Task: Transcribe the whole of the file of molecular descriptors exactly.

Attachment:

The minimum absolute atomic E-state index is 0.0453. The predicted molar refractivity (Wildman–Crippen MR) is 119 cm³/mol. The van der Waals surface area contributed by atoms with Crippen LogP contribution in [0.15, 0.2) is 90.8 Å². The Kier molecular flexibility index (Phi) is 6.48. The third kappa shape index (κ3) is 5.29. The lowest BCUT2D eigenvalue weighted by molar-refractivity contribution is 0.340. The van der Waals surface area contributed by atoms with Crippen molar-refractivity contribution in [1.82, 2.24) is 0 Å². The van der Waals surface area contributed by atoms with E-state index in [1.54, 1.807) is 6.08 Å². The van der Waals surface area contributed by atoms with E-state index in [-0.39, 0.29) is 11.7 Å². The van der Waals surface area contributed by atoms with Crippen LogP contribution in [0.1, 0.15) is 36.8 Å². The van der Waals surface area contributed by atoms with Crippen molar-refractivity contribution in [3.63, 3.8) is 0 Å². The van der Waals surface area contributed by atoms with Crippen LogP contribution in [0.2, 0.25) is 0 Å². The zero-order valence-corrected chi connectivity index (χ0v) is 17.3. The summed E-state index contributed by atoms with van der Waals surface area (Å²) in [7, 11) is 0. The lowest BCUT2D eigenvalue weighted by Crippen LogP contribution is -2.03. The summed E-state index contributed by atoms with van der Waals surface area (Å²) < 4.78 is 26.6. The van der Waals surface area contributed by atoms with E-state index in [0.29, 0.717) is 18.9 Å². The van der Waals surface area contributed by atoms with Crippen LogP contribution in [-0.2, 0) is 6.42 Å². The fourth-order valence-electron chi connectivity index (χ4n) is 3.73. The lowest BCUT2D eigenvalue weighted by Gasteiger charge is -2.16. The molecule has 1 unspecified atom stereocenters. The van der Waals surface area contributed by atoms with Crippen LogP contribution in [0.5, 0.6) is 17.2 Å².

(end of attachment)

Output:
The minimum absolute atomic E-state index is 0.0453. The predicted molar refractivity (Wildman–Crippen MR) is 119 cm³/mol. The van der Waals surface area contributed by atoms with Crippen LogP contribution in [0.15, 0.2) is 90.8 Å². The Kier molecular flexibility index (Phi) is 6.48. The third kappa shape index (κ3) is 5.29. The lowest BCUT2D eigenvalue weighted by molar-refractivity contribution is 0.340. The van der Waals surface area contributed by atoms with Crippen molar-refractivity contribution in [1.82, 2.24) is 0 Å². The van der Waals surface area contributed by atoms with E-state index in [1.54, 1.807) is 6.08 Å². The van der Waals surface area contributed by atoms with E-state index in [-0.39, 0.29) is 11.7 Å². The van der Waals surface area contributed by atoms with Crippen LogP contribution in [0.1, 0.15) is 36.8 Å². The van der Waals surface area contributed by atoms with Crippen molar-refractivity contribution in [3.63, 3.8) is 0 Å². The van der Waals surface area contributed by atoms with Crippen LogP contribution in [0.2, 0.25) is 0 Å². The zero-order valence-corrected chi connectivity index (χ0v) is 17.3. The summed E-state index contributed by atoms with van der Waals surface area (Å²) in [7, 11) is 0. The lowest BCUT2D eigenvalue weighted by Crippen LogP contribution is -2.03. The summed E-state index contributed by atoms with van der Waals surface area (Å²) < 4.78 is 26.6. The van der Waals surface area contributed by atoms with E-state index in [0.29, 0.717) is 18.9 Å². The van der Waals surface area contributed by atoms with Crippen LogP contribution in [-0.2, 0) is 6.42 Å². The fourth-order valence-electron chi connectivity index (χ4n) is 3.73. The lowest BCUT2D eigenvalue weighted by Gasteiger charge is -2.16. The molecule has 1 unspecified atom stereocenters. The van der Waals surface area contributed by atoms with Crippen LogP contribution in [0.5, 0.6) is 17.2 Å².